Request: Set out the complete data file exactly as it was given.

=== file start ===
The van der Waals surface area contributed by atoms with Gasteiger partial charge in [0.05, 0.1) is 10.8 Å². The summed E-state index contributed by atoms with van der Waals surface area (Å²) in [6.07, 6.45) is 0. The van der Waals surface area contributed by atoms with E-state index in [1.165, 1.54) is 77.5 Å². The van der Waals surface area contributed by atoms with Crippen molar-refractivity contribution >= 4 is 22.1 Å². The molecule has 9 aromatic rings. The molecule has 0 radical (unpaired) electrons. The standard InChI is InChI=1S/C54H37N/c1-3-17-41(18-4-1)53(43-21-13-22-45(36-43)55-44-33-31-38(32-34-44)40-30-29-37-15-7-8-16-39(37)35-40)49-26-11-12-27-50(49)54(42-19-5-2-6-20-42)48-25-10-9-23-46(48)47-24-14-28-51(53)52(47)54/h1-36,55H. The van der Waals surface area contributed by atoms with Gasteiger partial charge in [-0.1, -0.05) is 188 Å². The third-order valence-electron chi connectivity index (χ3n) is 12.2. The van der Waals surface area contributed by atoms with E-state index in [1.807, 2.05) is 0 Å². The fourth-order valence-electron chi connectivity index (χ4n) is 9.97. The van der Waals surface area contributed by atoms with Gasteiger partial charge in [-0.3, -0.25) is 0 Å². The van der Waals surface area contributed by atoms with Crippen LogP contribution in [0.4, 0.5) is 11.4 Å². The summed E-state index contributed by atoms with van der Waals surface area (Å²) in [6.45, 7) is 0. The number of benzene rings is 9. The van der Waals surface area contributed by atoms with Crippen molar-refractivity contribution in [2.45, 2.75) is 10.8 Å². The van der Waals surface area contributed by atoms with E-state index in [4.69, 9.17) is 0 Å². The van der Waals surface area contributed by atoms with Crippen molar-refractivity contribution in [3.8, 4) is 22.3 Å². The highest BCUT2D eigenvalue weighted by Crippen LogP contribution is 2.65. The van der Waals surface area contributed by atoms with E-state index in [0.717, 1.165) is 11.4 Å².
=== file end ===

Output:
The van der Waals surface area contributed by atoms with Gasteiger partial charge in [0.05, 0.1) is 10.8 Å². The summed E-state index contributed by atoms with van der Waals surface area (Å²) in [6.07, 6.45) is 0. The van der Waals surface area contributed by atoms with E-state index in [1.165, 1.54) is 77.5 Å². The van der Waals surface area contributed by atoms with Crippen molar-refractivity contribution >= 4 is 22.1 Å². The molecule has 9 aromatic rings. The molecule has 0 radical (unpaired) electrons. The standard InChI is InChI=1S/C54H37N/c1-3-17-41(18-4-1)53(43-21-13-22-45(36-43)55-44-33-31-38(32-34-44)40-30-29-37-15-7-8-16-39(37)35-40)49-26-11-12-27-50(49)54(42-19-5-2-6-20-42)48-25-10-9-23-46(48)47-24-14-28-51(53)52(47)54/h1-36,55H. The van der Waals surface area contributed by atoms with Gasteiger partial charge in [-0.1, -0.05) is 188 Å². The third-order valence-electron chi connectivity index (χ3n) is 12.2. The van der Waals surface area contributed by atoms with E-state index in [1.807, 2.05) is 0 Å². The fourth-order valence-electron chi connectivity index (χ4n) is 9.97. The van der Waals surface area contributed by atoms with Gasteiger partial charge in [-0.3, -0.25) is 0 Å². The van der Waals surface area contributed by atoms with Crippen LogP contribution in [0.4, 0.5) is 11.4 Å². The summed E-state index contributed by atoms with van der Waals surface area (Å²) in [6.45, 7) is 0. The number of benzene rings is 9. The van der Waals surface area contributed by atoms with Crippen molar-refractivity contribution in [2.45, 2.75) is 10.8 Å². The van der Waals surface area contributed by atoms with E-state index in [4.69, 9.17) is 0 Å². The van der Waals surface area contributed by atoms with Crippen molar-refractivity contribution in [3.8, 4) is 22.3 Å². The highest BCUT2D eigenvalue weighted by Crippen LogP contribution is 2.65. The van der Waals surface area contributed by atoms with E-state index in [0.717, 1.165) is 11.4 Å².